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Holiday. Celebrate.

You know how this works.

You get online and someone with a blog or a podcast or an Instagram of their cat says ‘Write Every Day!’ because that’s a thing that’s really fucking important.

You go onto Facebook and someone – Chuck RR Martin, Harlan Wendig, JK Tolkien or whoever is famous and productive and good at the social medias – has posted a meme where Mr T or Big Bird or Grumpy Cat or your mum looks stern and says YOU SHOULD BE WRITING.

You nod and weep and do another paragraph on your work-in progress (or possibly your Work-in-Progress, depending on how significant this draft is) and then cut yourself in the shower because it’s the only way to feel anything.

Here’s a radical suggestion:

Why not just take a fuckin’ break?

So I was in America last month (pause for impressed gasps), and I took work with me – some day job stuff, but also the not-yet-finished-but-almost-done foundation draft of The Obituaist II. Whenever I got a chance, I did some more work on the book, trying as hard as I could to sort out the ending and write something concrete for my editor to work on. It wasn’t easy – a satisfying end kept eluding me, and I couldn’t tell if my plot made sense or not – but I kept plugging at it. Finally, two days before heading back to Australia, I found the time/energy/opportunity and wrapped the whole book up, at long last.

And now I’m wondering if thinking I gotta do this I gotta do this I gotta finish this was actually the best move, or whether it pushed me to rush through a shaky ending that maybe makes no goddamn sense because I was so focused on completion over quality.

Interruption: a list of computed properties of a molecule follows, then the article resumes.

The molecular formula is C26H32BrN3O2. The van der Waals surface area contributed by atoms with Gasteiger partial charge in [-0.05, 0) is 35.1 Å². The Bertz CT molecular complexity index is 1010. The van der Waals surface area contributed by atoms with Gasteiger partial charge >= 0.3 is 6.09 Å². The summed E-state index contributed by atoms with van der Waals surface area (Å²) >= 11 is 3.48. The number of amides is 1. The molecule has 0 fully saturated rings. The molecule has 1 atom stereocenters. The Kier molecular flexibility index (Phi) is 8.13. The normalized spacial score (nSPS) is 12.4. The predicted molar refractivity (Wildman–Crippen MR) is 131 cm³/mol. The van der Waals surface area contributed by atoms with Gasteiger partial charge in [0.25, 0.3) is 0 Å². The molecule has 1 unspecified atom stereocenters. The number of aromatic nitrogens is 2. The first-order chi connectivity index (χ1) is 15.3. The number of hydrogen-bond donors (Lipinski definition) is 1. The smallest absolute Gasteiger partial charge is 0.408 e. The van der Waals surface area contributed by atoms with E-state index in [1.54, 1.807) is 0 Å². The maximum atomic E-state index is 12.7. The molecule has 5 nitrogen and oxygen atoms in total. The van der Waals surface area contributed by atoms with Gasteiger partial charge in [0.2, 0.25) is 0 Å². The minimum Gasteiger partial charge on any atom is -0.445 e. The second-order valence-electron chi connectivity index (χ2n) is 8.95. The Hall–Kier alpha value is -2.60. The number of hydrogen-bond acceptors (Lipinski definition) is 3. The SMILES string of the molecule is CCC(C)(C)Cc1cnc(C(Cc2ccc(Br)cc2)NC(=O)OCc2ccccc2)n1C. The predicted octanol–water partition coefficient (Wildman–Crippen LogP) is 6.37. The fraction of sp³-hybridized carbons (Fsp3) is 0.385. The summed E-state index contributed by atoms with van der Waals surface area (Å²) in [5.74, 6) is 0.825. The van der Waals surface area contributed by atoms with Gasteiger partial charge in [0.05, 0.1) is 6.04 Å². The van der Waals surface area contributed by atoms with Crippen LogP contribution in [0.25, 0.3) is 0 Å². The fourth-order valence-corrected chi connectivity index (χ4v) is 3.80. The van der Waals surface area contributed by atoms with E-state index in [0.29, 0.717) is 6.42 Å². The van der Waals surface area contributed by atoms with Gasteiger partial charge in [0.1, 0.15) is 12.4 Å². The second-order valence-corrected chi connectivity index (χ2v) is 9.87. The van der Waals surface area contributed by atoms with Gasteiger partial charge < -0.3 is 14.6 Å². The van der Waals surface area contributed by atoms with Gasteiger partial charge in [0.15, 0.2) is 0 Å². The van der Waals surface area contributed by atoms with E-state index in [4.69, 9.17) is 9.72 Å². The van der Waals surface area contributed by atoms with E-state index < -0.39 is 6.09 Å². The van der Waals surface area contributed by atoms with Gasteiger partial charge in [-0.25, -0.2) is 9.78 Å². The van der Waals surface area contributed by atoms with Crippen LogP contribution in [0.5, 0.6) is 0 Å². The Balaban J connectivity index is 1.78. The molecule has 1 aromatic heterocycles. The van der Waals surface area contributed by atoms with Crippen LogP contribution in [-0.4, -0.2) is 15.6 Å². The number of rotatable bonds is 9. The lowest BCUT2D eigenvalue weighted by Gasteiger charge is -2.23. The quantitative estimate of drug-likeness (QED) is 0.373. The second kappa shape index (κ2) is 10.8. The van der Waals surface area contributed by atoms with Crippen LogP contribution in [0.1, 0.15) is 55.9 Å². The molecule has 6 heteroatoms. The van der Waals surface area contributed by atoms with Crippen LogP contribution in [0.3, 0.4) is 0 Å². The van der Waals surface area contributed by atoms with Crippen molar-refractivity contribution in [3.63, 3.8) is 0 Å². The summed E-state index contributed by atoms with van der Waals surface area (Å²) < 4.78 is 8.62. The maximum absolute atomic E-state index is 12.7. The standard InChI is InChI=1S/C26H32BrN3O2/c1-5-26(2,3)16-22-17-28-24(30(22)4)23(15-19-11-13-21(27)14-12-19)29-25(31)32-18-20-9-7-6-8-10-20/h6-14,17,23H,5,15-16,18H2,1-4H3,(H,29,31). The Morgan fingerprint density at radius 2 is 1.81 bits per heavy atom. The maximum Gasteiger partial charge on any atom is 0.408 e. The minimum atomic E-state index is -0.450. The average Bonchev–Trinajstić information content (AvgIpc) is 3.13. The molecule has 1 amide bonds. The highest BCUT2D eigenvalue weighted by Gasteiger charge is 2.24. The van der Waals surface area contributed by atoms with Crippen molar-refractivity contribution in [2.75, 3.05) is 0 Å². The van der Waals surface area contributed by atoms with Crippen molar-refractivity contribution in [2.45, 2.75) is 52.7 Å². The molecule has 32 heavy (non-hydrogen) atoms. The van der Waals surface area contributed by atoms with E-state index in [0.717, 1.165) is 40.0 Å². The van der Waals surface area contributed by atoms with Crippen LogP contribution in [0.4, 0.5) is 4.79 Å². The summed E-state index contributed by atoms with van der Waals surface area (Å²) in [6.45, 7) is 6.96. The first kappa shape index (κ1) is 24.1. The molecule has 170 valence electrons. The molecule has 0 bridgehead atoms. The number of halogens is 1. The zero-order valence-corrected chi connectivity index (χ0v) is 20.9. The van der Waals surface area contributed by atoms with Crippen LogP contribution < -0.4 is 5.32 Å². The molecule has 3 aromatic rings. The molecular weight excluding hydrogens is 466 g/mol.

Here’s the other thing: when we got back from the US, I decided to take a week’s break from writing. One week, specifically – from one weekend to the next with no work being done. No stories, no novels, no blog posts, not even any emails. (This does not apply to my day job, mind you, because I answered 200 emails last week and deleted a pile more.) I’ve spent the last week playing games, drinking beer and talking to people I care about, with absolutely ZERO work done on any project.

You know what it did? It made me calm down. It gave me perspective. It allowed me to drink even more beers than you think it did.

And, God help me, it made me want to write. It made writing into an opportunity I wanted to explore, with exciting new ideas about social media detectives and/or tattoo demons and/or brains in jars (I should write these notes down), rather than a chore I had to complete or a duty I had to sweat about. It gave me perspective and the room to – on my own terms – think about what I was/would be writing and how it could be better.

It was great. I drank so much beer.

NaNoWriMo is over now, and everyone’s in full-bore-crank-the-word-engine-and-fire-all-sentences-at-once mode, and I get that, and it’s understandable, and you’ve done a good job.

Now take a break. Take a week (or whatever) where you deliberately say ‘I will not write anything this week’, and see what happens.

Perhaps it will suck. Perhaps you will end up scribbling novella outlines in blood on the backs of cereal boxes. Perhaps you will OD on porn and unfunny podcasts. Perhaps it will just not be fun.

Or perhaps taking a short, specific, deliberate and discrete break will open the Eye of the Tiger once again. Or at least twitch the Nostril of the Tiger. Because when you don’t have to do something, that opens your heart/mind to want to do something.

Right now I want to write.

Bear with me.

Also, some TOTALLY FUCKING AWESOME stuff happening right now!

And no, I can’t tell you more than that!

One reply on “Holiday. Celebrate.”

I made the decision a couple of weeks ago to abandon my novel for now and play Dragon Age: Inquisition instead. And I plan to continue the abandonment while we’re on holiday for the next month as well! I’m looking forward to coming back with a clearer head and (hopefully) with some of the stress out of my system and bringing some fresh ideas to my rewrites.

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